Workshops at several science teacher and professional astronomy conferences also helped to broaden audience participation, Walker said. As a partner in the Dark Skies Awareness cornerstone, the International Dark-Sky Association highlighted GLOBE at Night and dark skies outreach at its annual meeting as well with resources online. Using technology to provide a multitude of platforms to fit people’s needs made trainings more widely accessible via online forums, videoconferencing, teleconferencing, and blogs.
More audiences were reached by promoting GLOBE at Night through various list serves such as for IYA, professional and amateur astronomical societies, and Astronomers Without Borders. An educational kit available through the training process, which will continue to be available, provided the coordinator or educator with a simple but effective light shielding demonstration, a Sky Quality Meter, and a CD and two DVDs with resources on dark skies education and GLOBE at Night.
Dark-Skies Awareness is one of 11 global cornerstone projects being supported by the International Astronomical Union’s IYA2009 effort. “Through the International Year of Astronomy, the GLOBE at Night campaign was able to reach a wider and more diverse audience,” Walker said. “Its simplicity in approach and adaptability to different audiences, as well as the access to effective educational resources that it provides, has also helped increase the level of participation. In the coming year, the GLOBE at Night team plans to keep the momentum going and to increase people’s connectivity with astronomy and dark skies awareness.”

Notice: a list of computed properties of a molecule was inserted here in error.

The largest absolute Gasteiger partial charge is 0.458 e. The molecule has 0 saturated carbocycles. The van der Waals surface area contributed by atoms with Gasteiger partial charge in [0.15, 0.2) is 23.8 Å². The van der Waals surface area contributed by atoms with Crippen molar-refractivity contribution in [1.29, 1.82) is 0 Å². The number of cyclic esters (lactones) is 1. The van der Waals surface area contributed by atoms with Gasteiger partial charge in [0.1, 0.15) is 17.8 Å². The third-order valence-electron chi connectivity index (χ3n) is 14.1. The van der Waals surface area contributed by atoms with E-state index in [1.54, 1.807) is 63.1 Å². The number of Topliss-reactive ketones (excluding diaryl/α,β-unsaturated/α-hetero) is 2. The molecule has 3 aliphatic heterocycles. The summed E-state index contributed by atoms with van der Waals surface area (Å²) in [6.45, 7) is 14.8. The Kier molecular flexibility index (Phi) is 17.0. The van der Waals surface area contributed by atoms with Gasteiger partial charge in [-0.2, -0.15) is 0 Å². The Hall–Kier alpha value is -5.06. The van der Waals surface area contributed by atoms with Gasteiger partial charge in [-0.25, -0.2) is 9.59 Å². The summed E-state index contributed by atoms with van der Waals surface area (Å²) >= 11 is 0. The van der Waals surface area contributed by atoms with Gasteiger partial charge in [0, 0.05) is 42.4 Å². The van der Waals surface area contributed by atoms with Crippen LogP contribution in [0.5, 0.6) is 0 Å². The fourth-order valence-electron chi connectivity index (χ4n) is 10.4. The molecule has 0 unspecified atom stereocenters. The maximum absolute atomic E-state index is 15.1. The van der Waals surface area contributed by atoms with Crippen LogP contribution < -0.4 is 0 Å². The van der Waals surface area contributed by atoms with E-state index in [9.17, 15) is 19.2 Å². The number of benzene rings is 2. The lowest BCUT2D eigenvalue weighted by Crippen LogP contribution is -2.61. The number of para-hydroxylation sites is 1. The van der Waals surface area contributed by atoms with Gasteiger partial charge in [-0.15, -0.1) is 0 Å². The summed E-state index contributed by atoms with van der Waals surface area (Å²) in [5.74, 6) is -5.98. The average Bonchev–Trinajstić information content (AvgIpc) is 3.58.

For more information on a variety of IYA2009 dark-skies awareness programs, including its three primary star-hunting projects (such as the Great World Wide Star Count from October 9-23), a planetarium show, a presence in Second Life, and joint programs with U.S. national parks, amateur astronomers and some of the greatest environmental photographers in the world, see www.darkskiesawareness.org.
To learn more about IYA2009 internationally, the cornerstone projects, and other activities please visit www.astronomy2009.org. Additional information on the U.S. plans and programs for IYA can be found at www.astronomy2009.us.
The U.S. IYA2009 program is supported by the National Science Foundation and NASA, and by private donations. The American Astronomical Society is the U.S. liaison to the IYA2009 program via the International Astronomical Union. Key U.S. partners include the Astronomical Society of the Pacific, the National Optical Astronomy Observatory, the Harvard-Smithsonian Center for Astrophysics, the Chandra X-Ray Observatory, and the National Radio Astronomy Observatory.
GLOBE at Night is a collaboration between the National Optical Astronomy Observatory (NOAO) in Tucson, AZ; The Global Learning and Observations to Benefit the Environment (GLOBE) Program, in Boulder, CO; the Environmental Systems Research Institute, Inc. (ESRI) in Redlands, CA; the International Dark-Sky Association (IDA) in Tucson, AZ; and the Centro de Apoyo a la Didactica de la Astronomia (CADIAS) in Altovalsol, Chile. NOAO (www.noao.edu) is operated by the Association of Universities for Research in Astronomy Inc. (AURA), under a cooperative agreement with the National Science Foundation.